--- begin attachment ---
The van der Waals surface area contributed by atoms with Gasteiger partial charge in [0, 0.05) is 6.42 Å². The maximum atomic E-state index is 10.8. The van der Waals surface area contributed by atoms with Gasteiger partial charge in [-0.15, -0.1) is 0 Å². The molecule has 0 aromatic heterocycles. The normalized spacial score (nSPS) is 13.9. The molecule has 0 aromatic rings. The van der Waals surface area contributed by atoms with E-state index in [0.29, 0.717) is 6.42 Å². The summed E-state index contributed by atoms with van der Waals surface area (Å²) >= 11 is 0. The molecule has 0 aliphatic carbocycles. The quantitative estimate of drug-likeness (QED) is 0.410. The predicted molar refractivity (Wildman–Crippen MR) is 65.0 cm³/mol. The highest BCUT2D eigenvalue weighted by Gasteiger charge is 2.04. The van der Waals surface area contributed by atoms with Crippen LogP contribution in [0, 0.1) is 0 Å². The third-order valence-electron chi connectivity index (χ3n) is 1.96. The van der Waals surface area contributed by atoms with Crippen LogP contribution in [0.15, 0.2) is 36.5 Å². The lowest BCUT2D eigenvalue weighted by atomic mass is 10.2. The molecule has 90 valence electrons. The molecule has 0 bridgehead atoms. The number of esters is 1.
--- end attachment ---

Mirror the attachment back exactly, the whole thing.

The van der Waals surface area contributed by atoms with Gasteiger partial charge in [0, 0.05) is 6.42 Å². The maximum atomic E-state index is 10.8. The van der Waals surface area contributed by atoms with Gasteiger partial charge in [-0.15, -0.1) is 0 Å². The molecule has 0 aromatic heterocycles. The normalized spacial score (nSPS) is 13.9. The molecule has 0 aromatic rings. The van der Waals surface area contributed by atoms with E-state index in [0.29, 0.717) is 6.42 Å². The summed E-state index contributed by atoms with van der Waals surface area (Å²) >= 11 is 0. The molecule has 0 aliphatic carbocycles. The quantitative estimate of drug-likeness (QED) is 0.410. The predicted molar refractivity (Wildman–Crippen MR) is 65.0 cm³/mol. The highest BCUT2D eigenvalue weighted by Gasteiger charge is 2.04. The van der Waals surface area contributed by atoms with Crippen LogP contribution in [0, 0.1) is 0 Å². The third-order valence-electron chi connectivity index (χ3n) is 1.96. The van der Waals surface area contributed by atoms with Crippen LogP contribution in [0.15, 0.2) is 36.5 Å². The lowest BCUT2D eigenvalue weighted by atomic mass is 10.2. The molecule has 90 valence electrons. The molecule has 0 bridgehead atoms. The number of esters is 1.